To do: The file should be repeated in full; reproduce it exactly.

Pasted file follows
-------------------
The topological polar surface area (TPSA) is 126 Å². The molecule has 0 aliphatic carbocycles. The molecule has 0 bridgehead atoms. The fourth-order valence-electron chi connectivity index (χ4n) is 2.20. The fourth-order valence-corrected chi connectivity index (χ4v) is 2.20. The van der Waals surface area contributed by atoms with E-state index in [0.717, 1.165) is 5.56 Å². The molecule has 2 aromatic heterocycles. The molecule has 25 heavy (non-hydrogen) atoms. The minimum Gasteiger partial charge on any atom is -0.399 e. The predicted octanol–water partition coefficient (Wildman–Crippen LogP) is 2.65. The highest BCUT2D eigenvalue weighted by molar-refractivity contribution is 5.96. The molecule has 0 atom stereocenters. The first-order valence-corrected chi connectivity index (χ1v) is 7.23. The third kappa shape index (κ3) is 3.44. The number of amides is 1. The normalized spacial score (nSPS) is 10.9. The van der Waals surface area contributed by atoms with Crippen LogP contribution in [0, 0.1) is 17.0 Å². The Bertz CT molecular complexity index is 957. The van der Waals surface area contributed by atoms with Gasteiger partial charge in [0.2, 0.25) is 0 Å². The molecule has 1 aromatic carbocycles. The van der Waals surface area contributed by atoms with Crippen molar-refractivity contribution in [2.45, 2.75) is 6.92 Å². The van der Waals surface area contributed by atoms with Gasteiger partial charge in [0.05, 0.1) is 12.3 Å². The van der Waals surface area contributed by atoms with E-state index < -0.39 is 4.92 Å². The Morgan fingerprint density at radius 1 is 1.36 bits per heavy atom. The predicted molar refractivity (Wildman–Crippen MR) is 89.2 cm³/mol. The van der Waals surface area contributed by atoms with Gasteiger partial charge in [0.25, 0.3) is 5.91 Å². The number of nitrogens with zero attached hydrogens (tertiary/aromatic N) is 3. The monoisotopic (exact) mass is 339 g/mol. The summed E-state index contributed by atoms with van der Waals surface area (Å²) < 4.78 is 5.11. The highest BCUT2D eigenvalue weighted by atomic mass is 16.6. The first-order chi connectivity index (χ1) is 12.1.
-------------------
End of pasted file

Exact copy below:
The topological polar surface area (TPSA) is 126 Å². The molecule has 0 aliphatic carbocycles. The molecule has 0 bridgehead atoms. The fourth-order valence-electron chi connectivity index (χ4n) is 2.20. The fourth-order valence-corrected chi connectivity index (χ4v) is 2.20. The van der Waals surface area contributed by atoms with E-state index in [0.717, 1.165) is 5.56 Å². The molecule has 2 aromatic heterocycles. The molecule has 25 heavy (non-hydrogen) atoms. The minimum Gasteiger partial charge on any atom is -0.399 e. The predicted octanol–water partition coefficient (Wildman–Crippen LogP) is 2.65. The highest BCUT2D eigenvalue weighted by molar-refractivity contribution is 5.96. The molecule has 0 atom stereocenters. The first-order valence-corrected chi connectivity index (χ1v) is 7.23. The third kappa shape index (κ3) is 3.44. The number of amides is 1. The normalized spacial score (nSPS) is 10.9. The van der Waals surface area contributed by atoms with Crippen LogP contribution in [0, 0.1) is 17.0 Å². The Bertz CT molecular complexity index is 957. The van der Waals surface area contributed by atoms with Gasteiger partial charge in [0.2, 0.25) is 0 Å². The molecule has 1 aromatic carbocycles. The van der Waals surface area contributed by atoms with Crippen molar-refractivity contribution in [2.45, 2.75) is 6.92 Å². The van der Waals surface area contributed by atoms with Gasteiger partial charge in [0.05, 0.1) is 12.3 Å². The van der Waals surface area contributed by atoms with E-state index < -0.39 is 4.92 Å². The Morgan fingerprint density at radius 1 is 1.36 bits per heavy atom. The predicted molar refractivity (Wildman–Crippen MR) is 89.2 cm³/mol. The van der Waals surface area contributed by atoms with Gasteiger partial charge in [0.25, 0.3) is 5.91 Å². The number of nitrogens with zero attached hydrogens (tertiary/aromatic N) is 3. The monoisotopic (exact) mass is 339 g/mol. The summed E-state index contributed by atoms with van der Waals surface area (Å²) < 4.78 is 5.11. The highest BCUT2D eigenvalue weighted by atomic mass is 16.6. The first-order chi connectivity index (χ1) is 12.1.